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      A Randomized, Double-Blind, Placebo-Controlled Trial of Escitalopram in Patients with Asthma and Major Depressive Disorder

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          <div class="section"> <a class="named-anchor" id="S1"> <!-- named anchor --> </a> <h5 class="section-title" id="d4582120e203">Background</h5> <p id="P2">Depression is common in asthma and is associated with poor outcomes. However, antidepressant therapy in depressed asthma patients has been the topic of little research. </p> </div><div class="section"> <a class="named-anchor" id="S2"> <!-- named anchor --> </a> <h5 class="section-title" id="d4582120e208">Objective</h5> <p id="P3">This study examined the impact of antidepressant treatment with escitalopram vs. placebo on the Hamilton Rating Scale for Depression (HRSD), Inventory of Depressive Symptomatology-Self Report (IDS-SR), Asthma Control Questionnaire (ACQ), and oral corticosteroid use in asthma patients with major depressive disorder (MDD). </p> </div><div class="section"> <a class="named-anchor" id="S3"> <!-- named anchor --> </a> <h5 class="section-title" id="d4582120e213">Methods</h5> <p id="P4">Single site 12-week, randomized, double-blind, placebo-controlled, parallel-group trial of escitalopram (10 mg/d) was conducted in 139 outpatients with asthma and MDD. Randomization was stratified by oral corticosteroid use (≥ 3 bursts in past 12 months, yes or no) and baseline depressive symptom severity (HRSD ≥ 20) (higher severity, n=42) vs. &lt; 3 bursts, HRSD &lt; 20 or both (lower severity, n=97). The primary data analysis was conducted using HLM Version 7.01 on the higher and lower severity samples and <i>post hoc</i> was conducted on the combined sample. </p> </div><div class="section"> <a class="named-anchor" id="S4"> <!-- named anchor --> </a> <h5 class="section-title" id="d4582120e221">Results</h5> <p id="P5">Among the higher severity completers (n=21), a significant reduction in the ACQ (p=0.04) and oral corticosteroid use (p=0.04) was observed with escitalopram. In the combined sample, no significant differences were observed, but a trend toward greater reduction in the IDS-SR was observed with escitalopram (p=0.07). Side effects were comparable across groups. </p> </div><div class="section"> <a class="named-anchor" id="S5"> <!-- named anchor --> </a> <h5 class="section-title" id="d4582120e226">Conclusion</h5> <p id="P6">The findings suggest that patients with more severe asthma and depression symptomatology may have a positive response, in terms of both asthma and depressive symptom reduction, to antidepressant treatment. </p> </div>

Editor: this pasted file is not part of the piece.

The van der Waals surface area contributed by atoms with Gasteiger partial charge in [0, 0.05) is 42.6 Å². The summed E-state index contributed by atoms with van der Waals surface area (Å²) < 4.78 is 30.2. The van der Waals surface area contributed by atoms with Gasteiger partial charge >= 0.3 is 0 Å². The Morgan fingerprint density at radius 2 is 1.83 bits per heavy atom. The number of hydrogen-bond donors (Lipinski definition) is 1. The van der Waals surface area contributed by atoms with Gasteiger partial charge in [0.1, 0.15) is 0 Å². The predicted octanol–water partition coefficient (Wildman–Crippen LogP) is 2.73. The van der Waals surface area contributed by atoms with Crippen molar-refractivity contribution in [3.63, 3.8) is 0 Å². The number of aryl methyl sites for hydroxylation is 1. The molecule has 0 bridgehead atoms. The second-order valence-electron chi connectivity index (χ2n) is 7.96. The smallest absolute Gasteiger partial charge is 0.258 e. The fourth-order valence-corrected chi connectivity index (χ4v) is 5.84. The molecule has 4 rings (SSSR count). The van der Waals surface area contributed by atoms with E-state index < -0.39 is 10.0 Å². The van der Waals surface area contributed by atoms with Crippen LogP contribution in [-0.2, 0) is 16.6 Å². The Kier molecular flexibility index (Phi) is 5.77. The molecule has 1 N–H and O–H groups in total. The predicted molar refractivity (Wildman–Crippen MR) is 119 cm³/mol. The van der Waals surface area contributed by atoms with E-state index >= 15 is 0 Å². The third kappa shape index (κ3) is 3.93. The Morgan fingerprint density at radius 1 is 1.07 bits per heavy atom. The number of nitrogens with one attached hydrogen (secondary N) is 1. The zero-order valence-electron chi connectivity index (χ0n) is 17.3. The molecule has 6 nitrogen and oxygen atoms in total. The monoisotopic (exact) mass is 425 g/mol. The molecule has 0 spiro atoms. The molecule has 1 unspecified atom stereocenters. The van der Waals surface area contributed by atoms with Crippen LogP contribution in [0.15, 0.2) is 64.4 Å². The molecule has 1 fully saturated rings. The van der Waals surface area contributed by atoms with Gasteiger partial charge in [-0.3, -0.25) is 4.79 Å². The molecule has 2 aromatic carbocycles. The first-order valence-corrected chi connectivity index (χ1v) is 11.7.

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          The Journal of Allergy and Clinical Immunology: In Practice
          The Journal of Allergy and Clinical Immunology: In Practice
          Elsevier BV
          January 2018
          January 2018
          © 2018



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